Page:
need for seed

How to Plant Seed Potatoes

The Spruce / Sandhya Moraes

Potatoes are one of the easiest vegetables to grow, but rather than planting them from seeds produced by the flowers of the plant, they are generally grown by planting portions of the root structure, known as seed potatoes. Potatoes grow more expediently by this kind of vegetative propagation, and for most home gardeners the process is easier than growing from seeds.

What Is a Seed Potato?

Though its name may be deceptive, seed potatoes aren’t actually seeds; they’re tubers that you can use to grow new potatoes that will be genetically identical to the parent potato. Similar to any other seed, seed potatoes are potatoes whose purpose is to be replanted and eventually produce more potatoes.

When to Plant Seed Potatoes

Potatoes do best in full sun. They can be planted in the early spring two to four weeks prior to the expected last frost date in your area. Seed potatoes planted in soil that is too cold or soggy may rot. Generally, potatoes will not grow until the soil temperature has reached at least 45 degrees Fahrenheit. You can plant a second crop as late as June 15 and harvest the potatoes as late as possible. Potato plants will tolerate a light frost, but protect plants from freezes with row covers, or harvest them before a freeze arrives.

Working With Potatoes

Potatoes are aggressively rooting plants and will produce the best crop when planted in a light, loose, well-drained soil. Potatoes prefer a slightly acid soil with a pH of 5.0 to 7.0—acidic to neutral. However, potatoes are prolific growers and usually adapt to poor soil and climate conditions. Make sure to rotate where you plant potatoes in the garden, as soil-borne diseases can linger in the ground and affect future crops.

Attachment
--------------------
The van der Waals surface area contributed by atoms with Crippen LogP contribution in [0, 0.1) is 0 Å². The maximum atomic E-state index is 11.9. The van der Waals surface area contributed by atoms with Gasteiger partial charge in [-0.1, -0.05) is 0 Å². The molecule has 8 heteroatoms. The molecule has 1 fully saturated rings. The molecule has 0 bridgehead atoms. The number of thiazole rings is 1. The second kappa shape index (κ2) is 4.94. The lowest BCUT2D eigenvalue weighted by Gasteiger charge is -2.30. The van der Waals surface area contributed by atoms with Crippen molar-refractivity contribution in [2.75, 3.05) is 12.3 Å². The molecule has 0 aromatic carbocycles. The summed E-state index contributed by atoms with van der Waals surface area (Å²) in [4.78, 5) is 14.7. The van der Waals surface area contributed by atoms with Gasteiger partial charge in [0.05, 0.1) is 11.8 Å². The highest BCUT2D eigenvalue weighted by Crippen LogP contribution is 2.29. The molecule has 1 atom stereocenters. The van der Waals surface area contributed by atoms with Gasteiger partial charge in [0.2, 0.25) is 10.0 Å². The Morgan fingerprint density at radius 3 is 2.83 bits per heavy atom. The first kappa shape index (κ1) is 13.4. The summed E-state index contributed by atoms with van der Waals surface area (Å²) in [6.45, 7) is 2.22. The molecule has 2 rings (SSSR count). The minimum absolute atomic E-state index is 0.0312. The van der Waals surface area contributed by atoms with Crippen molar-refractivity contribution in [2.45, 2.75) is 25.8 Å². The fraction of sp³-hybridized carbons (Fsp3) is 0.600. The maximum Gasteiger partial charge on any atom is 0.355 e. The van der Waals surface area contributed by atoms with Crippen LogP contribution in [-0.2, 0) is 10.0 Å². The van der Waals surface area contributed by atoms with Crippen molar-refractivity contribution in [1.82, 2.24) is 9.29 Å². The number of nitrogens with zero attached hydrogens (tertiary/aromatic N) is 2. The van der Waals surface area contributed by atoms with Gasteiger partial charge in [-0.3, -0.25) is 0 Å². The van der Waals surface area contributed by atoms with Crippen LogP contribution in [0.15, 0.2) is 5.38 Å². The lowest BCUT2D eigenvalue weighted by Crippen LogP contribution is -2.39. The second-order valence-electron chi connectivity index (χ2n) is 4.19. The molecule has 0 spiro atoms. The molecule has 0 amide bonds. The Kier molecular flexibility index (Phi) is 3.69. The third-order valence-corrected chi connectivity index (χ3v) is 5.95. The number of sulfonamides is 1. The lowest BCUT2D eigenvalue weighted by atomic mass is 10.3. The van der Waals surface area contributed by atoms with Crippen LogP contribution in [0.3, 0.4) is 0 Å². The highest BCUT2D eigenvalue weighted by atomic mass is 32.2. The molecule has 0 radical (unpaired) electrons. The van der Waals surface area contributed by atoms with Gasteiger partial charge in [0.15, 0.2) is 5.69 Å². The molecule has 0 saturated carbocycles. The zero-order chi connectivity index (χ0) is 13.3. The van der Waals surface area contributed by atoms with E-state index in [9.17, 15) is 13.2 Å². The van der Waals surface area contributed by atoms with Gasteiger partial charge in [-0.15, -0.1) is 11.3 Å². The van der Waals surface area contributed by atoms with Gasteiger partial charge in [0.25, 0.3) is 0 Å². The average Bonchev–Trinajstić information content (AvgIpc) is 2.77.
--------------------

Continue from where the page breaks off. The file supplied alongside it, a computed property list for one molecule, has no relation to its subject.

When selecting seed potatoes, do not use the potatoes you buy at the grocery store. Grocery produce is often treated with a growth inhibitor, which keeps potatoes fresher longer but also prevents sprouting or stunts growth.

Organically grown potatoes may be free of growth inhibitors, but they are prone to any diseases carried over from their growth period (such as ring rot or fusarium wilt). You need disease-free, certified seed potatoes. Before planting, examine the seed potatoes and discard any that have soft spots, cracks, bruises, or signs of rotting.

Before you plant, you may also decide to “chit” (pre-sprout) the potatoes. If you decide to encourage stem growth on your potatoes, this process will add two to four weeks to the process. However, many gardeners find that chitting potatoes produces a quicker, slightly larger potato.

Although potatoes flower and set seed, it is quicker and easier to propagate this vegetable by planting seed potatoes—the root structure of the plant.

The need for seed in times of crisis

Don’t judge each day by the harvest you reap but by the seeds that you plant.

Times of great uncertainty and change often create opportunities to build something stronger and better than before. This is felt true for our food sector – so vital yet at the same time so removed from the majority of the population.

Now is the time to set in place a more resilient and diverse foundation for our food system, and this foundation needs to start with our seeds.

As supermarkets are stripped of essentials like fruit, vegetables, and flour, people have begun asking – perhaps for the first time – where this food comes from, who grows it and how it gets to them.


While current food shortages are temporary, they could be a sign of more serious issues to come. We urgently need to reassess how our food is grown and, crucially, the adaptability and diversity of the seed we use to grow it.

As organisations like the Landworkers Alliance shine a light on the dire situation for small-scale growers and the increasingly urgent need for 90,000 farm workers to harvest food grown here in the UK, there is also a need to think beyond crops to seeds.

Where our seeds come from, their growing conditions and the quantity available will have a huge impact on our ability to grow food and feed our communities in the future.

The impacts of this virus and increasingly unpredictable weather conditions are being felt all over the world, not just here. This means that the areas we source most of our seed from – since we import about 80 percent of our organic vegetable seed – are also be facing insecure labour due to sickness, unreliable supply chains, and general uncertainty.

While we are feeling pressure to ensure that we grow sufficient produce and have the people to harvest it, we also need to increase the number of growers producing seed that is diverse and locally adapted so that we will have seed to grow our crops next year.